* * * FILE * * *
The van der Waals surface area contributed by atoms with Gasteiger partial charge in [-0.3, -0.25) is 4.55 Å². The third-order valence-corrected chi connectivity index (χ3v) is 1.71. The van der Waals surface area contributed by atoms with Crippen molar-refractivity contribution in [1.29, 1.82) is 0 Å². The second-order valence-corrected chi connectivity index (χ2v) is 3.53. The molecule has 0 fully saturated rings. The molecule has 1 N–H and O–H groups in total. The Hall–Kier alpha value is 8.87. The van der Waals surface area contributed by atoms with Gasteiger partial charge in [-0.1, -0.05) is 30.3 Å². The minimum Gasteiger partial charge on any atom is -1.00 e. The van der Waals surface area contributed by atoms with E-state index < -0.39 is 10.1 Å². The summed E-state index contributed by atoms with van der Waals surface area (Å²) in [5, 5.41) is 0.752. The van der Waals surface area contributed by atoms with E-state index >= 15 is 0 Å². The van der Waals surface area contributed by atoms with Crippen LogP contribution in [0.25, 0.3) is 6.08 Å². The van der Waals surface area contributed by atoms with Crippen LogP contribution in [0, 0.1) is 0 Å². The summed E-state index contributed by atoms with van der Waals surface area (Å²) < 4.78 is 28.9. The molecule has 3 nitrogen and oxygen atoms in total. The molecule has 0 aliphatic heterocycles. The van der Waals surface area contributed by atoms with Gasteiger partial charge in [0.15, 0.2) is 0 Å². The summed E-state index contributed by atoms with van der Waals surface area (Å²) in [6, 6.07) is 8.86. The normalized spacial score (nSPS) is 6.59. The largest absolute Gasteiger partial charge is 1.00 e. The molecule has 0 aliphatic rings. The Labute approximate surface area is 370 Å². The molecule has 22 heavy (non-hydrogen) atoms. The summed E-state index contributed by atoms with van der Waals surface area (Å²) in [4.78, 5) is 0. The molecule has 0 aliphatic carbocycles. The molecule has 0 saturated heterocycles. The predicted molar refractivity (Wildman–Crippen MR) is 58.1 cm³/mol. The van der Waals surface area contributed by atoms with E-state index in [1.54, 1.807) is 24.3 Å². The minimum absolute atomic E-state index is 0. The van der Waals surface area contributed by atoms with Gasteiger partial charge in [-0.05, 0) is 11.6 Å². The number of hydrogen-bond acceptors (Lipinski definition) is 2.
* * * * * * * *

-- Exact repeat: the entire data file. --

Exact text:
The van der Waals surface area contributed by atoms with Gasteiger partial charge in [-0.3, -0.25) is 4.55 Å². The third-order valence-corrected chi connectivity index (χ3v) is 1.71. The van der Waals surface area contributed by atoms with Crippen molar-refractivity contribution in [1.29, 1.82) is 0 Å². The second-order valence-corrected chi connectivity index (χ2v) is 3.53. The molecule has 0 fully saturated rings. The molecule has 1 N–H and O–H groups in total. The Hall–Kier alpha value is 8.87. The van der Waals surface area contributed by atoms with Gasteiger partial charge in [-0.1, -0.05) is 30.3 Å². The minimum Gasteiger partial charge on any atom is -1.00 e. The van der Waals surface area contributed by atoms with E-state index < -0.39 is 10.1 Å². The summed E-state index contributed by atoms with van der Waals surface area (Å²) in [5, 5.41) is 0.752. The van der Waals surface area contributed by atoms with E-state index >= 15 is 0 Å². The van der Waals surface area contributed by atoms with Crippen LogP contribution in [0.25, 0.3) is 6.08 Å². The van der Waals surface area contributed by atoms with Crippen LogP contribution in [0, 0.1) is 0 Å². The summed E-state index contributed by atoms with van der Waals surface area (Å²) < 4.78 is 28.9. The molecule has 3 nitrogen and oxygen atoms in total. The molecule has 0 aliphatic heterocycles. The van der Waals surface area contributed by atoms with Gasteiger partial charge in [0.15, 0.2) is 0 Å². The summed E-state index contributed by atoms with van der Waals surface area (Å²) in [6, 6.07) is 8.86. The normalized spacial score (nSPS) is 6.59. The largest absolute Gasteiger partial charge is 1.00 e. The molecule has 0 aliphatic rings. The Labute approximate surface area is 370 Å². The molecule has 22 heavy (non-hydrogen) atoms. The summed E-state index contributed by atoms with van der Waals surface area (Å²) in [4.78, 5) is 0. The molecule has 0 aliphatic carbocycles. The molecule has 0 saturated heterocycles. The predicted molar refractivity (Wildman–Crippen MR) is 58.1 cm³/mol. The van der Waals surface area contributed by atoms with E-state index in [1.54, 1.807) is 24.3 Å². The minimum absolute atomic E-state index is 0. The van der Waals surface area contributed by atoms with Gasteiger partial charge in [-0.05, 0) is 11.6 Å². The number of hydrogen-bond acceptors (Lipinski definition) is 2.